I love this quote from Winston Churchill. “You have enemies? Good. That means you stood up for something, sometime in your life.” Powerful. I’ve taken the easy road of avoiding confrontation most of my life. That’s part of what set me down the path of an eating disorder for 20 years. Avoid pain. Avoid anxiety. Avoid confrontation.
It wasn’t easy to learn how to be assertive. Oh, I’ve been aggressive plenty in my life. I’ve been volcanic in my anger, swearing at people, yelling, hitting and throwing things, acting like a wild animal. Usually I was just hurting myself, pushing people away, and spewing my own inner self-loathing out from the pressure I put on myself to be completely self-reliant and not ask for what I needed – my personal experience of being passive. Attention is usually what I was missing when I was younger. Help is what I needed later in life to cope with the demands of marriage, parenthood, professional life, and the like.
Swinging from passivity to aggression like a pendulum is something most of my clients tend to do too. Fear of upsetting someone in their life is typically the reason – thinking perhaps that person would scold or berate them, or worse, abandon them. They stuff down their feelings of neglect, shame, guilt, and even abuse, using tools like an eating disorder, cutting, or anything else that distracts or numbs them out temporarily. Finally, there is no place left to stuff down the feelings and out they come.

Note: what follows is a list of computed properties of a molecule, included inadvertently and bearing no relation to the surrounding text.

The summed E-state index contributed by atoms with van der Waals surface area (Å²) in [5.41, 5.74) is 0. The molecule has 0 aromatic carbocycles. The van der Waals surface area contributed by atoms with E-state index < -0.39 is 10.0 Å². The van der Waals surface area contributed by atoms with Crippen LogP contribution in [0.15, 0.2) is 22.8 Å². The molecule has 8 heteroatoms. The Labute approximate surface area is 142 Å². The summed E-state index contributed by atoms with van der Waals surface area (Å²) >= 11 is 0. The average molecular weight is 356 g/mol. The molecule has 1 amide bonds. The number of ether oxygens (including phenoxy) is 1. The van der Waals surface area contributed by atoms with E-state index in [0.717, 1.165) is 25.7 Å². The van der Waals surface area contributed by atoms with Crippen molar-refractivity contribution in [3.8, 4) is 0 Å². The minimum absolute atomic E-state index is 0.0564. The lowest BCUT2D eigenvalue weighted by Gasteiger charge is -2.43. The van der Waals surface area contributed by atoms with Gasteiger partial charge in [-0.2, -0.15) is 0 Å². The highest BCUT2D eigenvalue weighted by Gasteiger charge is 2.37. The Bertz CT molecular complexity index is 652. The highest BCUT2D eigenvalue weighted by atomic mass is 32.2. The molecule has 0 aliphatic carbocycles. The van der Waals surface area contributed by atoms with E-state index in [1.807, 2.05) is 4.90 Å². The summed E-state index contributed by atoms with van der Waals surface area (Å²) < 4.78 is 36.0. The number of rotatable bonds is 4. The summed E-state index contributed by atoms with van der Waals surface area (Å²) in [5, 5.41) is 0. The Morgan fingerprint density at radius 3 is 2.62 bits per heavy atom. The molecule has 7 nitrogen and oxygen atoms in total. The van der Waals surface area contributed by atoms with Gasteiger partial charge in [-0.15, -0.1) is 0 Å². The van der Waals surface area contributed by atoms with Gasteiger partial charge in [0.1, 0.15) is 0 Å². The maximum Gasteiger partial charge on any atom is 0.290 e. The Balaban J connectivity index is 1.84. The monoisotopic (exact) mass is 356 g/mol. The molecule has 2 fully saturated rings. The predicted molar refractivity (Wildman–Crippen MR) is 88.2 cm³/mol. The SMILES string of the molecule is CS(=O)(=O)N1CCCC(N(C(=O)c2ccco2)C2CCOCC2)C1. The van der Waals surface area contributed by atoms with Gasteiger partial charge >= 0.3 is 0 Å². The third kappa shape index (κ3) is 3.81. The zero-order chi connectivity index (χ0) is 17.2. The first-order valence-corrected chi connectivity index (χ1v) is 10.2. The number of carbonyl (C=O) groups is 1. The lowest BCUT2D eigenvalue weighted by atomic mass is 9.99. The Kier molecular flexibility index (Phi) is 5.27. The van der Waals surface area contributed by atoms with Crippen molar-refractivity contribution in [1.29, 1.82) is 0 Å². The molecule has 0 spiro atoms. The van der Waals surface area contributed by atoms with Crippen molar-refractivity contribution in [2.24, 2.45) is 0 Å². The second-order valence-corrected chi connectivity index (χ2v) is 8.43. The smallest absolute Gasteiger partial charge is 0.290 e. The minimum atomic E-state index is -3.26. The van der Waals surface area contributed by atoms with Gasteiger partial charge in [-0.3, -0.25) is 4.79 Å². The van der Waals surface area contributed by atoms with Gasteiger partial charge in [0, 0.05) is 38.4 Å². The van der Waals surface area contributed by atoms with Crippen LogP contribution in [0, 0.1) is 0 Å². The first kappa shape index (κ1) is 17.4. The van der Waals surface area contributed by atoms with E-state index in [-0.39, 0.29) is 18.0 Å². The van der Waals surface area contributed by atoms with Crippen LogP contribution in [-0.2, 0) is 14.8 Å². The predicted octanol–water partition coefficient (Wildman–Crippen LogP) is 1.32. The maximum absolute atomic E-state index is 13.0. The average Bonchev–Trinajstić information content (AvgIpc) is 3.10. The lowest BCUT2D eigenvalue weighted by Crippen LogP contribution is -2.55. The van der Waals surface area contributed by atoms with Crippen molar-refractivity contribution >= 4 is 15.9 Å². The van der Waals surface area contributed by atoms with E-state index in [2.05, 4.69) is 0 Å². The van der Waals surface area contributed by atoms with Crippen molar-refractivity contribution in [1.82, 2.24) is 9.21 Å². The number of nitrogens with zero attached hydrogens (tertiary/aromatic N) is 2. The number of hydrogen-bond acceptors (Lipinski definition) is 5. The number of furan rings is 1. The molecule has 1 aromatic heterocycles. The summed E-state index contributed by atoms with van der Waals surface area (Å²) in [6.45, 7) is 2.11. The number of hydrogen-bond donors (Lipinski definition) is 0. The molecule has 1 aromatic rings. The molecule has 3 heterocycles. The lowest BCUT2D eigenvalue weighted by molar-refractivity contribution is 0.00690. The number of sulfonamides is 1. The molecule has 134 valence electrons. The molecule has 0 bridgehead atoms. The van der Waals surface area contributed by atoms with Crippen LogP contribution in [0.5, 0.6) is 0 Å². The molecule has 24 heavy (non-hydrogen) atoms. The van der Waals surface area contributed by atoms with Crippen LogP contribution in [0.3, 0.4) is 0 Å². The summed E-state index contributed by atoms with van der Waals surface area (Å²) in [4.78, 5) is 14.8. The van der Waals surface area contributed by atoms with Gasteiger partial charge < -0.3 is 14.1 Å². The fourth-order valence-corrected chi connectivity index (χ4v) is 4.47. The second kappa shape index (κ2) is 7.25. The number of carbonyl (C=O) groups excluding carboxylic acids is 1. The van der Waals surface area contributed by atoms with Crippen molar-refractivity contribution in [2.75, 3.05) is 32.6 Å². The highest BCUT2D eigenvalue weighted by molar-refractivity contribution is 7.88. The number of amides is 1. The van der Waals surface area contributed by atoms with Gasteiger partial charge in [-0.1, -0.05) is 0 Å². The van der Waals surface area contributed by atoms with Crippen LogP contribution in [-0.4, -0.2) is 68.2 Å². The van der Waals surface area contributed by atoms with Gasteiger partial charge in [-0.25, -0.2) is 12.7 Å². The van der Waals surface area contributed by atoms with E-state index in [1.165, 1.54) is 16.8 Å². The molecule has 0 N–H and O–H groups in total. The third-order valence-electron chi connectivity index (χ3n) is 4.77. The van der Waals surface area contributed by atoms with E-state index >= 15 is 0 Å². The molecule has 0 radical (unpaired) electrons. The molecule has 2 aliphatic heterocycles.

The way past this is the middle ground between passive and aggressive – assertive. This looks like someone who is confident, self-assured, without being antagonistic. It’s asking for what you want, need, or think is right. It’s about being courageous – which doesn’t mean you have no fear, it means doing something even though you’re afraid – and taking care of your needs.
And what are you afraid of? Most tell me they don’t want to anger someone, like their mother or father, wife or husband, or even their child. Or worst case scenario create an enemy. But I agree with the esteemed Mr. Churchill. If you have an enemy, good. You’ve stood up for something you believe in. It’s a big step toward moving into recovery. Of course best case scenario is simply being assertive without creating enemies. After all, it’s not WWII.
By Andrew Walen, LCSW-C - Founder, Executive Director, Psychotherapist at The Body Image Therapy Center. If you would like to get in touch with Andrew please call 443-602-6515 or email firstname.lastname@example.org.